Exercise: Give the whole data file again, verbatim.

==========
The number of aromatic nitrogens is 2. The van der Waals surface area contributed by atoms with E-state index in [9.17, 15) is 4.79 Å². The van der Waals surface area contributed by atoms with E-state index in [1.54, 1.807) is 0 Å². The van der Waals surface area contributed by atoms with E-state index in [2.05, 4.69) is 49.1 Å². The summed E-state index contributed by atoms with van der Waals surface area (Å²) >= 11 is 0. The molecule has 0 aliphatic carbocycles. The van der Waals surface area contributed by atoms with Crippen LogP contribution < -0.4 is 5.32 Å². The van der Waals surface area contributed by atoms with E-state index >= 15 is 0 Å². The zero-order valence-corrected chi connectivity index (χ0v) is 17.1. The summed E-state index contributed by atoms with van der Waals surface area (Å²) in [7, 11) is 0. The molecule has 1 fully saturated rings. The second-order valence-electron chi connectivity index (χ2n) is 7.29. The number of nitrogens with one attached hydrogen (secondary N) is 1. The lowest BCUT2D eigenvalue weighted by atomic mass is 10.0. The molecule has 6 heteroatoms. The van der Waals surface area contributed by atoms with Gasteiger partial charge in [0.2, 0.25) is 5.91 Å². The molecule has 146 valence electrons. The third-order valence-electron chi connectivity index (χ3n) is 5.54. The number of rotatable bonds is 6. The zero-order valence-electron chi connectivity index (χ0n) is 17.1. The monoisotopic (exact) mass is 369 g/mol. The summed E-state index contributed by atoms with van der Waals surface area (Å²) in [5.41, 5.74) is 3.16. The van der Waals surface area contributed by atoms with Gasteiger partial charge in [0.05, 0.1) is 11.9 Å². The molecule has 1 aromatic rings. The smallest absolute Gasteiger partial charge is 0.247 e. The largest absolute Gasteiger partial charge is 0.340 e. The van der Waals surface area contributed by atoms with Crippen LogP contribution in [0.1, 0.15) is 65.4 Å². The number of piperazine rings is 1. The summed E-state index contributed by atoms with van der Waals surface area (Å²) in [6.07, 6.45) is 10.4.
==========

The number of aromatic nitrogens is 2. The van der Waals surface area contributed by atoms with E-state index in [9.17, 15) is 4.79 Å². The van der Waals surface area contributed by atoms with E-state index in [1.54, 1.807) is 0 Å². The van der Waals surface area contributed by atoms with E-state index in [2.05, 4.69) is 49.1 Å². The summed E-state index contributed by atoms with van der Waals surface area (Å²) >= 11 is 0. The molecule has 0 aliphatic carbocycles. The van der Waals surface area contributed by atoms with Crippen LogP contribution < -0.4 is 5.32 Å². The van der Waals surface area contributed by atoms with E-state index >= 15 is 0 Å². The zero-order valence-corrected chi connectivity index (χ0v) is 17.1. The summed E-state index contributed by atoms with van der Waals surface area (Å²) in [7, 11) is 0. The molecule has 1 fully saturated rings. The second-order valence-electron chi connectivity index (χ2n) is 7.29. The number of nitrogens with one attached hydrogen (secondary N) is 1. The lowest BCUT2D eigenvalue weighted by atomic mass is 10.0. The molecule has 6 heteroatoms. The van der Waals surface area contributed by atoms with Gasteiger partial charge in [0.2, 0.25) is 5.91 Å². The molecule has 146 valence electrons. The third-order valence-electron chi connectivity index (χ3n) is 5.54. The number of rotatable bonds is 6. The zero-order valence-electron chi connectivity index (χ0n) is 17.1. The monoisotopic (exact) mass is 369 g/mol. The summed E-state index contributed by atoms with van der Waals surface area (Å²) in [5.41, 5.74) is 3.16. The van der Waals surface area contributed by atoms with Gasteiger partial charge in [0.05, 0.1) is 11.9 Å². The molecule has 1 aromatic rings. The smallest absolute Gasteiger partial charge is 0.247 e. The largest absolute Gasteiger partial charge is 0.340 e. The van der Waals surface area contributed by atoms with Crippen LogP contribution in [0.1, 0.15) is 65.4 Å². The number of piperazine rings is 1. The summed E-state index contributed by atoms with van der Waals surface area (Å²) in [6.07, 6.45) is 10.4.